I am currently volunteering for PNN, and my first assignment was to wrote a story about a Palestinian nonviolence protest I went to. Here it is:
Umm Salamuna / Al Masra nonviolent resistance in the southern Bethlehem streets
30.05.09 - 12:56
Bethlehem / Cassie X for PNN - Al Ma'sara, which lays to the south of Bethlehem, is a village on the frontline of land confiscation and settlement expansion. The village itself is the size of 22,000 dunams, with 20,000 dunams set to be confiscated for settlement construction. Farmers are losing their lands, and then they are forced to lose them for the construction of illegal settlements on their land which is their only source of income. That is why every Friday in Al Ma'sara and Umm Salmamuna they march. They march under the banner of nonviolence. This is my first protest here in Palestine, and I was impressed by the support of the international community displayed by protestors there from Germany, Holland, Norway, South Africa, France, Italy, the United States and Canada. I traveled in a cab towards the village with two women from the Ecumenical Accompaniment Programme in Palestine and Israel. Deborah was a priest from South Africa who had come to Palestine on her three month sabbatical. "I came here because I saw the important role that the international community played in South Africa with the end of Apartheid," she explained. "This is my attempt in some way to pay that back, except the occupation here is much worse than I had expected." As we neared the village we came up to a flying checkpoint, which was a way for the soldiers to control protesters from getting to village on Fridays. We quite easily got through the first one, but then we pulled off the street and had to meet the protest part way because they had set up another one just down the road. As we were getting out of the cab one of the women said, "that's just not right." We stood under the difficult eye of the second checkpoint, until we heard the chanting and saw the crowd come around the corner with Palestinian flags waving. There was a young girl there who must have been about 12, and her father had been recently arrested at a similar protest a few weeks ago. He has been randomly pulled from the crowd and taken for no real reason. As the crowd came towards us we joined in. There were flags and posters reading, "No to the Occupation Flu" and "Jaffa my City." Our crowd of around 60 Palestinians and internationals approached a barbed wire barrier thrown across the road with some15-20 Israeli soldiers standing behind them. We marched straight up to the barrier, chanting, "The Wall must fall" and singing in Arabic. What struck me as we sang, made speeches, and took pictures of the soldiers, is that even though they had the guns, we at this moment had the power. There were speeches made in Arabic, English and French. There were speeches about peace, about how the Israelis cannot erase the Palestinians and the Palestinians cannot erase the Israelis; how the new Israeli government cannot change the law whenever they want. One of the protesters from the United States named Matthew was a US army veteran who had served on active duty in Iraq from August 2002 to August 2004. "When I was in Iraq, I questioned the mission and the rhetoric. I became aware quite early on that there were no WMD's in Iraq, and that Iraqi democracy and freedom had nothing to do about why we were there." Now an active anti-war protestor, Matthew, approached the barrier and the soldiers with a picture of himself in uniform. "My intention is to express to them that I know how they feel. I don't know what it is like to grow up in an Israeli militarized state, but I do know how it feels to be on the other side of the constant wire." He says that they usually acknowledge the fact that he has served. He hopes that him standing there will at least help those who are questing what they are doing. There were Israelis in the crowd who spoke to the soldiers in Hebrew. Two village women crawled over the barbed wire holding Palestinians flags and holding up their hands in a peace sign. Their weathered faces looked back upon the crowd and broke out into smiles of defiance. This was their land. Another protestor was engaged in an exchange with a soldier, after which he turned to the crowd and said in English, "The soldier says that this land is for him, but I say he is foreigner here. The colour of his skin is different from the land. My skin shows how I melt with this land."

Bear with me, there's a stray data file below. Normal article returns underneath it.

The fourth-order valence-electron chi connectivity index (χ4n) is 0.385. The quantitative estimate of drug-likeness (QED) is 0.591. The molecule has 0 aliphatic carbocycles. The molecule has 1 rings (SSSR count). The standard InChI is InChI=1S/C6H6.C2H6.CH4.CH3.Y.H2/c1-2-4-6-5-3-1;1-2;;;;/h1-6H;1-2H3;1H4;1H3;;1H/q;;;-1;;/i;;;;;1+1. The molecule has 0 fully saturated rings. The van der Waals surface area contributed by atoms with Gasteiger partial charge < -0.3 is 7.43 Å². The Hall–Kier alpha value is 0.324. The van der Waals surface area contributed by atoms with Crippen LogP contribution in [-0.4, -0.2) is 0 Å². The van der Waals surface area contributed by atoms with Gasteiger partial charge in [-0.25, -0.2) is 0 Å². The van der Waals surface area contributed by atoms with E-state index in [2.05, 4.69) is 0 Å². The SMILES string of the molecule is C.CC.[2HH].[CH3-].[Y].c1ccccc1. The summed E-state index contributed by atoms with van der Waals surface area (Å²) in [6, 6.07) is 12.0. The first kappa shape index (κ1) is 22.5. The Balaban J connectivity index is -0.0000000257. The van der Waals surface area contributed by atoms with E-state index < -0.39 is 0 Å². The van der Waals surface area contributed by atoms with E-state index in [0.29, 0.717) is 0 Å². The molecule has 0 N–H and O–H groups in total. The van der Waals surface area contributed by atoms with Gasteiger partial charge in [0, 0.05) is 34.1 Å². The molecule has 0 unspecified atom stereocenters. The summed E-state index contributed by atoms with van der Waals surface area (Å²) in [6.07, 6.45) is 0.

As we concluded our protest the atmosphere was one of tension but also one of hopeful defiance. Next Friday they would be back, protesting as they have for years. As agents of nonviolent resistance, the moral power rested with them. I felt a new lightness as we walked back to our vehicles to head to Bethlehem City. Although there had been no direct results from this protest, I had seen the passion of a people who were not afraid of using their voices and they would continue to do so.